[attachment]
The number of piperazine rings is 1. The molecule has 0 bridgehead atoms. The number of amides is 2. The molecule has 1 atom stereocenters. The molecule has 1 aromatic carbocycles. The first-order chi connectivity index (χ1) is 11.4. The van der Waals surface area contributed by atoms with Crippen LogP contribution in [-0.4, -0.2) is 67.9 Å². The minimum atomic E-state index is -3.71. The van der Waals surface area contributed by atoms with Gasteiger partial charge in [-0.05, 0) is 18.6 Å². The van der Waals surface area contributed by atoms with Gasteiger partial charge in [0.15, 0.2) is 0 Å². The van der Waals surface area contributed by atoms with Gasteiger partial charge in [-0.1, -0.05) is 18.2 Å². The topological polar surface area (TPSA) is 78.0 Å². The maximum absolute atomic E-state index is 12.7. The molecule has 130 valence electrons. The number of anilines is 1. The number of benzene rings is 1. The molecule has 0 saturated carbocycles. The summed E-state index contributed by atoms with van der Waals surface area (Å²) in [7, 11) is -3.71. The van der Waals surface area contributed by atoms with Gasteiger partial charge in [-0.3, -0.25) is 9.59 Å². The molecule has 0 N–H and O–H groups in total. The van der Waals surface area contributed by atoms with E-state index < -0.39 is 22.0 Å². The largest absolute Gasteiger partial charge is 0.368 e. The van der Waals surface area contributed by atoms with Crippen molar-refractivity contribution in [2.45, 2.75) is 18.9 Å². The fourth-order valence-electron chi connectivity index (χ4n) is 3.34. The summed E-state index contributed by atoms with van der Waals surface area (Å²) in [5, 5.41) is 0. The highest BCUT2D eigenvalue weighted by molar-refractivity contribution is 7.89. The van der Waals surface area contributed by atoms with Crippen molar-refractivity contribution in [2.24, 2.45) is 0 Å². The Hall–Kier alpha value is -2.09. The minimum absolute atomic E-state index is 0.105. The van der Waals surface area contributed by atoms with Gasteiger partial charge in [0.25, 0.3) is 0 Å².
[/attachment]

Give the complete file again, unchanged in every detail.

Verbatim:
The number of piperazine rings is 1. The molecule has 0 bridgehead atoms. The number of amides is 2. The molecule has 1 atom stereocenters. The molecule has 1 aromatic carbocycles. The first-order chi connectivity index (χ1) is 11.4. The van der Waals surface area contributed by atoms with Crippen LogP contribution in [-0.4, -0.2) is 67.9 Å². The minimum atomic E-state index is -3.71. The van der Waals surface area contributed by atoms with Gasteiger partial charge in [-0.05, 0) is 18.6 Å². The van der Waals surface area contributed by atoms with Gasteiger partial charge in [0.15, 0.2) is 0 Å². The van der Waals surface area contributed by atoms with Gasteiger partial charge in [-0.1, -0.05) is 18.2 Å². The topological polar surface area (TPSA) is 78.0 Å². The maximum absolute atomic E-state index is 12.7. The molecule has 130 valence electrons. The number of anilines is 1. The number of benzene rings is 1. The molecule has 0 saturated carbocycles. The summed E-state index contributed by atoms with van der Waals surface area (Å²) in [7, 11) is -3.71. The van der Waals surface area contributed by atoms with Gasteiger partial charge in [-0.3, -0.25) is 9.59 Å². The molecule has 0 N–H and O–H groups in total. The van der Waals surface area contributed by atoms with E-state index < -0.39 is 22.0 Å². The largest absolute Gasteiger partial charge is 0.368 e. The van der Waals surface area contributed by atoms with Crippen molar-refractivity contribution in [2.45, 2.75) is 18.9 Å². The fourth-order valence-electron chi connectivity index (χ4n) is 3.34. The summed E-state index contributed by atoms with van der Waals surface area (Å²) in [5, 5.41) is 0. The highest BCUT2D eigenvalue weighted by molar-refractivity contribution is 7.89. The van der Waals surface area contributed by atoms with Crippen molar-refractivity contribution in [2.24, 2.45) is 0 Å². The Hall–Kier alpha value is -2.09. The minimum absolute atomic E-state index is 0.105. The van der Waals surface area contributed by atoms with Gasteiger partial charge in [0.25, 0.3) is 0 Å².